The spring here has been flat and gray and the American suburbs seem lonely and bleak and Barcelona, in memory, populous and lively and engrossing. If the sun would just stop being so coy maybe all would look rosier. We took a walk Saturday morning, bundled in our jackets, and under the sad white sky we saw a bobcat, a half dozen wild turkeys, a deer, an enormous black beetle, lupines, poppies, the mighty Pacific Ocean, cliffs, a sandy beach, and many joggers in unflattering tights listening to iPods. I whined to my husband that I think I made some wrong life choices because I was so much happier looking at people in harem pants and chunky glasses in Spain. You should all feel very sorry for me. . .
But only because I'm on a for-real diet. I'm trying to make it interesting and delicious, with moderate success. Friday, I had my biggest hit with the cauliflower soup
from Heidi Swanson's new Super Natural Every Day
. This soup does include croutons and a small amount of aged cheddar cheese, but I still think it counts as a dietetic dinner if you consume just one bowl. The soup is rich and mustardy (!) and if you have this book, rest assured that you can use water instead of stock, omit the shallots, and toast any bread you have around for the croutons (I used leftover English muffins, ciabatta, and hamburger buns) and end up with a supernaturally outstanding meal.
I'm completely under the spell of Super Natural Every Day
. I did not plan this. I was planning to cook from Yotam Ottolenghi's Plenty
, as I mentioned a few weeks ago. But that book has never quite seized my imagination. Meanwhile, I'm constantly picking up Super Natural Every Day
and flipping through it, the way I was constantly flipping through Pioneer Woman Cooks
a year ago. Although Heidi Swanson and Ree Drummond are pretty much polar opposites, they both forcefully convey their personalities and sensibilities through food. This is exactly what has always beguiled me about cookbooks: the way they can express so much while seeming to talk about muffins and main courses.
If you're unfamiliar with Swanson's blog
, she's a vegetarian who embraces creamy vegetable fats (avocado, coconut oil) and unusual beans and grains. She uses a bit of cheese in her recipes, but never much, and she skimps on sugar. Her photographs are lush and gorgeous, her voice is measured and precise, and her work inspiring and aspirational. I want to step into the lovely, orderly world she depicts and become the kind of restrained and principled person who can say:
"I do my best to keep a relatively minimalist kitchen, treating it more like a studio space than anything else. . . ."
"You'll likely notice I don't automatically season every one of my recipes with salt and pepper."
"I use little whispers of toasted sesame oil in my cooking but it can be devastatingly overpowering. To say I'm judicious with it is an understatement."
"I find myself most excited about light, bright, refreshing beverages. . . on the fancy beverage front, my repertoire is short and spritzy and none involve hard alcohol."
Sadly, the words "light," "bright," and "refreshing" do not describe the beverages that excite me most. I am most excited by drinks that are "heavy," "complex," and "intoxicating." They always involve hard alcohol. I season everything with salt and pepper. I've never cooked with a "whisper"of anything -- certainly not delicious sesame oil! -- and my kitchen and its cabinets look less like a studio space than the attic of a grandmother with hoarding tendencies. These are clearly my preferences; this is clearly my personality.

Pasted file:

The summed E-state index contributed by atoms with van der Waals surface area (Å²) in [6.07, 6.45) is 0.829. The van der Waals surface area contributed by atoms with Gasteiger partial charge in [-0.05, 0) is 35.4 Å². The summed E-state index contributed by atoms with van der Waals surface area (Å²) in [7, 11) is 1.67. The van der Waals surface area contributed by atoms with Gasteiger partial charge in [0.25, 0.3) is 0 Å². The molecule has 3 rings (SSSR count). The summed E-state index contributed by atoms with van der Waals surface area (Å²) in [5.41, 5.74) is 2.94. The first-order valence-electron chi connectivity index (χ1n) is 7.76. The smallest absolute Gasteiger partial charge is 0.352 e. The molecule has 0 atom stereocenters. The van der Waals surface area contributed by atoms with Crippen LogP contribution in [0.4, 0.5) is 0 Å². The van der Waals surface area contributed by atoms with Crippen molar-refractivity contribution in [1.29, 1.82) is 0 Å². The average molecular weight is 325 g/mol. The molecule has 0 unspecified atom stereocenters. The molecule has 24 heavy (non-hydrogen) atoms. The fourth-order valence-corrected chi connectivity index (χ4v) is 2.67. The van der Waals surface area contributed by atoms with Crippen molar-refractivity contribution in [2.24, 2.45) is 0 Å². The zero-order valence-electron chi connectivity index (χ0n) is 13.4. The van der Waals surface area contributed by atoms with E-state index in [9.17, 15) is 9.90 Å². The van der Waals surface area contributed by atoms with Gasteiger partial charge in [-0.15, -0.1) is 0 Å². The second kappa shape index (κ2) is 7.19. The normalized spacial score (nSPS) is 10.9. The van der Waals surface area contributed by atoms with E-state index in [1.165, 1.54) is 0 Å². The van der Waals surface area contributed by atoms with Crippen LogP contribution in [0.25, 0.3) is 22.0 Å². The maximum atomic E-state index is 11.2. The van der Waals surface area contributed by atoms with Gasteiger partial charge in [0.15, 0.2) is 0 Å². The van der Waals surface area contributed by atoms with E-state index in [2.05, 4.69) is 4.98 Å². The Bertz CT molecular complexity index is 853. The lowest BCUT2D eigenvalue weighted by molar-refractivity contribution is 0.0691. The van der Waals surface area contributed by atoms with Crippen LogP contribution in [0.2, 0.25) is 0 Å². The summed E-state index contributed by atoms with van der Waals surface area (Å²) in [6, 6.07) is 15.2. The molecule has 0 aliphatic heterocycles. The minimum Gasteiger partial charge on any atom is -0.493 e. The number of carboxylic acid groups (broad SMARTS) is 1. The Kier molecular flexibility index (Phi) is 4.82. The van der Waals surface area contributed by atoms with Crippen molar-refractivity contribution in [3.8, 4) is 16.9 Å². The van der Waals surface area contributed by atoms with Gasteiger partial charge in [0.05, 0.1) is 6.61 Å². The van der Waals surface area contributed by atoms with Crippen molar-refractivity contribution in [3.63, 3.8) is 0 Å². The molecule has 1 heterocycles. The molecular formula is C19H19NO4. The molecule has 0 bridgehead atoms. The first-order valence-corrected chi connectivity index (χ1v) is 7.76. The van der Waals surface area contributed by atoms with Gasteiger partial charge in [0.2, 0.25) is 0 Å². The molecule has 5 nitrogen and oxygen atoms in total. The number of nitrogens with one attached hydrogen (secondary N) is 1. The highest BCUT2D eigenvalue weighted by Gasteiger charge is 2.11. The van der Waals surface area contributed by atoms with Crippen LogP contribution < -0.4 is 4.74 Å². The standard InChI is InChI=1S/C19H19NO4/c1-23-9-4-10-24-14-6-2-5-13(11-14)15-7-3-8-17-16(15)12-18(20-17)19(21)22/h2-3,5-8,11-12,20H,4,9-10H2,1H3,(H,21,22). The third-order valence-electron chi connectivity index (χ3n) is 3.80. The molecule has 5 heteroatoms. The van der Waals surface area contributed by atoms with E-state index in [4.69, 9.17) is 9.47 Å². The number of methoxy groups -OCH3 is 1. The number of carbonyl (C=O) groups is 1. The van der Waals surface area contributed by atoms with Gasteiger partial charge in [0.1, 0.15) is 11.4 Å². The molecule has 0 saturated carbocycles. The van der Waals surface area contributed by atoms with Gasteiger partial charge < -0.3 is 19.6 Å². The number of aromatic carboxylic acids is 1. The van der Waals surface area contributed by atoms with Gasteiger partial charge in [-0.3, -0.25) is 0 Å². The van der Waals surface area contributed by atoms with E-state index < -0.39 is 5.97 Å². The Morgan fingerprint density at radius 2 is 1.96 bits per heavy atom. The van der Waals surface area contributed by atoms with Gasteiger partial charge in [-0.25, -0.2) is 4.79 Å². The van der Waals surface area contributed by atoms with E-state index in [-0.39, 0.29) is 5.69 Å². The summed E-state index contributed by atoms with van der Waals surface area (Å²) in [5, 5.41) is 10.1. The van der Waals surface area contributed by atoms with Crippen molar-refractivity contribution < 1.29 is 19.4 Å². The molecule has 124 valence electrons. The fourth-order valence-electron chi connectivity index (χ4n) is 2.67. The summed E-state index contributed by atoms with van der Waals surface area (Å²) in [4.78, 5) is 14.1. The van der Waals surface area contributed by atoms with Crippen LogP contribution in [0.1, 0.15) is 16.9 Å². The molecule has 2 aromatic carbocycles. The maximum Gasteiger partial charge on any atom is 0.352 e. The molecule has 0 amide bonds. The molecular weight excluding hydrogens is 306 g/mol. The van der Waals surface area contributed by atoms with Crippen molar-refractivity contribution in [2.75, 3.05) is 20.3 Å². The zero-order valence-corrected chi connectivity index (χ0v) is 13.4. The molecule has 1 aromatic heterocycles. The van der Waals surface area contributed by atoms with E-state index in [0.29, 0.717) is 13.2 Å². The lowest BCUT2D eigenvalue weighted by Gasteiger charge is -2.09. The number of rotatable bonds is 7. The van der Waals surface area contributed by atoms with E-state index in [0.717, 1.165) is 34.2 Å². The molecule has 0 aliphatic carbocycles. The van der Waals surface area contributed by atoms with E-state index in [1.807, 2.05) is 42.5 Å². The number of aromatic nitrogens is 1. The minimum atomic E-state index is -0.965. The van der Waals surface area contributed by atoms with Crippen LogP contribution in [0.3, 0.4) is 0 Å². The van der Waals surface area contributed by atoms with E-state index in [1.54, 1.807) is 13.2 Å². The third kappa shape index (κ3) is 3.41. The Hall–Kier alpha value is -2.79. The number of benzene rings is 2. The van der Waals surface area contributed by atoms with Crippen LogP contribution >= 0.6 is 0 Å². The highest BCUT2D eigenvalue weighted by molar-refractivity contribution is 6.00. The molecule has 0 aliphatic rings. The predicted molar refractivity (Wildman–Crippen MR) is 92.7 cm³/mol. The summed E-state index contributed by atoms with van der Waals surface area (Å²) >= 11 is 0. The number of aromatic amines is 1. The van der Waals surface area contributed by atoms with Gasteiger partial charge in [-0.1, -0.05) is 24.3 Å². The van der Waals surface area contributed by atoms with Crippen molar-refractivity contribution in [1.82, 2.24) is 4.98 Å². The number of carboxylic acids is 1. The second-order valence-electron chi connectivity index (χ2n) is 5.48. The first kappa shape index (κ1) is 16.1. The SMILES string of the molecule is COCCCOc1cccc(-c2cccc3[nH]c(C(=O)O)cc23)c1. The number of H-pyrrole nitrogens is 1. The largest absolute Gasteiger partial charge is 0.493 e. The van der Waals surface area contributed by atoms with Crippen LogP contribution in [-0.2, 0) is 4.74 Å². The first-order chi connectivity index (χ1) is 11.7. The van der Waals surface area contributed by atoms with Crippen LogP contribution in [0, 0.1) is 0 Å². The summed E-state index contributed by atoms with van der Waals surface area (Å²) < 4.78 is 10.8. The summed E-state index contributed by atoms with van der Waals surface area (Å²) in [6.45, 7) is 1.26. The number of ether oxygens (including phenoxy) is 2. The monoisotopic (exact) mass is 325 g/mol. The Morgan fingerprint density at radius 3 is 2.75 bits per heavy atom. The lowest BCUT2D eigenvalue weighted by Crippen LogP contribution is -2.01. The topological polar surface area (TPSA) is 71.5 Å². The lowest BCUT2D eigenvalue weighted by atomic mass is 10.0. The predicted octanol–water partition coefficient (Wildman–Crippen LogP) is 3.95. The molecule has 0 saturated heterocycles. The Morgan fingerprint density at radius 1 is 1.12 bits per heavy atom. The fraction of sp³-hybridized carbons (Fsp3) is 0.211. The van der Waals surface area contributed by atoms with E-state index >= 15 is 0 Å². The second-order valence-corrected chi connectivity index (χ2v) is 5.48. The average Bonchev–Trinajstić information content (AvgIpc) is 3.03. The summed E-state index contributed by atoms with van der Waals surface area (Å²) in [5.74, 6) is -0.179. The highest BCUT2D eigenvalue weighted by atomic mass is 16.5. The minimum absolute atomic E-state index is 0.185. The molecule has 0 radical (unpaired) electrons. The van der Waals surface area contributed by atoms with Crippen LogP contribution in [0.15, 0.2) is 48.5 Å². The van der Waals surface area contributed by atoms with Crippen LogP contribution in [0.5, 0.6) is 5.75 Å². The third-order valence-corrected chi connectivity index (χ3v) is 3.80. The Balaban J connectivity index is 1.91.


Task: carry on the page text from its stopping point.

And yet here I am, halfway to 90, still envying and aspiring to the aesthetic of others, like I don't have one of my own. My mother did this, too. It's the insecurity of the magpie, the magpie who envies the minimalist.
A magpie sensibility is one reason, pace Gabrielle Hamilton
, I ultimately found Dorie Greenspan's Around My French Table
so delightful to work from. I still haven't gotten that book out of my system. At first glance it's hard to figure out where Greenspan is going with the jumble of recipes, but once you plunge in you discover it's a magpie book that joyfully pulls from all sources and uses all manner of ingredients at the expense of an instantly discernible aesthetic. Don't be deceived. There's a unifying spirit to the book, and it's the inclusive and vibrant spirit of the magpie.
Anyway, here is Swanson's description of her honey and rose water tapioca: "The key to this fragrant tapioca pudding is a light touch with the honey and rose water. Too much of either and the tapioca goes from being lovely, charming and understated to vampy and garish."
I love rosewater more than I can say. I always double the amount called for in recipes. I will now, in a very awkward segue, provide the requested photograph of the platform shoes I brought back from Spain:
|Too clunky to be vampy, but definitely garish. Muxart.|
Are these loud green shoes a garish anomaly in my closet?
I am afraid not:
|Very cheap. Very uncomfortable. In 5 years, never worn, but treasured. |
In other news, we got leashes for our goats so we can take them into the unfenced part of the yard to eat blackberry vines. The other night I teased Isabel, who is 14: "Would you rather go without food for 24 hours or take the goats on a walk around the block."
Isabel: "Twenty-four hours? I'd rather go without food for 48 hours."